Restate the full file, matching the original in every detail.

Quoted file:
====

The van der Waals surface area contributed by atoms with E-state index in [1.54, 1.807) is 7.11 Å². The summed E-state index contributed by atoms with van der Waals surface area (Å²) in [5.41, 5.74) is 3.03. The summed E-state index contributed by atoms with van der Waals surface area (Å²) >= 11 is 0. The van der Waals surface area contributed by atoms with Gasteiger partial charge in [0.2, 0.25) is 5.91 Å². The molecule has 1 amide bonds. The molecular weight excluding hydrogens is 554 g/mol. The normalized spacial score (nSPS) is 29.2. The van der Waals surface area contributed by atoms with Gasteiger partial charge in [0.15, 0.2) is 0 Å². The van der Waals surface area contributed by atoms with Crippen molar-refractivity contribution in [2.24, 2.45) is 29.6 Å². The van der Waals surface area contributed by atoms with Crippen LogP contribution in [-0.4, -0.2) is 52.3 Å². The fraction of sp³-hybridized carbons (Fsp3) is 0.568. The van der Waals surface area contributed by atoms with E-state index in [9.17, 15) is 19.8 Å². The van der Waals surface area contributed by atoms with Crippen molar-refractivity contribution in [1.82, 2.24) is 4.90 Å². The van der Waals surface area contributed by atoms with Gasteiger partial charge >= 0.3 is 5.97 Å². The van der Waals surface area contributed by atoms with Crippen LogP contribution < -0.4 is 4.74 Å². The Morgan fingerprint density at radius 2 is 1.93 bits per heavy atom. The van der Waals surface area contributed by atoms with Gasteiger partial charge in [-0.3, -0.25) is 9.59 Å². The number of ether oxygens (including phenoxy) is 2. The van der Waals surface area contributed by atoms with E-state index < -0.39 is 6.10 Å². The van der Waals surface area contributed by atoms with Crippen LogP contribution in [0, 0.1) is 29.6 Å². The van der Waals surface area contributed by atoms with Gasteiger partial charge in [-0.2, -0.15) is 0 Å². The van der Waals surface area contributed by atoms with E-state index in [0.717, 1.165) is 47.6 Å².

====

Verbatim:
The van der Waals surface area contributed by atoms with E-state index in [1.54, 1.807) is 7.11 Å². The summed E-state index contributed by atoms with van der Waals surface area (Å²) in [5.41, 5.74) is 3.03. The summed E-state index contributed by atoms with van der Waals surface area (Å²) >= 11 is 0. The van der Waals surface area contributed by atoms with Gasteiger partial charge in [0.2, 0.25) is 5.91 Å². The molecule has 1 amide bonds. The molecular weight excluding hydrogens is 554 g/mol. The normalized spacial score (nSPS) is 29.2. The van der Waals surface area contributed by atoms with Gasteiger partial charge in [0.15, 0.2) is 0 Å². The van der Waals surface area contributed by atoms with Crippen molar-refractivity contribution in [2.24, 2.45) is 29.6 Å². The van der Waals surface area contributed by atoms with Crippen LogP contribution in [-0.4, -0.2) is 52.3 Å². The fraction of sp³-hybridized carbons (Fsp3) is 0.568. The van der Waals surface area contributed by atoms with E-state index in [9.17, 15) is 19.8 Å². The van der Waals surface area contributed by atoms with Crippen molar-refractivity contribution in [1.82, 2.24) is 4.90 Å². The van der Waals surface area contributed by atoms with Gasteiger partial charge >= 0.3 is 5.97 Å². The van der Waals surface area contributed by atoms with Crippen LogP contribution < -0.4 is 4.74 Å². The Morgan fingerprint density at radius 2 is 1.93 bits per heavy atom. The van der Waals surface area contributed by atoms with Gasteiger partial charge in [-0.3, -0.25) is 9.59 Å². The number of ether oxygens (including phenoxy) is 2. The van der Waals surface area contributed by atoms with E-state index < -0.39 is 6.10 Å². The van der Waals surface area contributed by atoms with Crippen LogP contribution in [0, 0.1) is 29.6 Å². The van der Waals surface area contributed by atoms with Gasteiger partial charge in [-0.2, -0.15) is 0 Å². The van der Waals surface area contributed by atoms with E-state index in [0.717, 1.165) is 47.6 Å².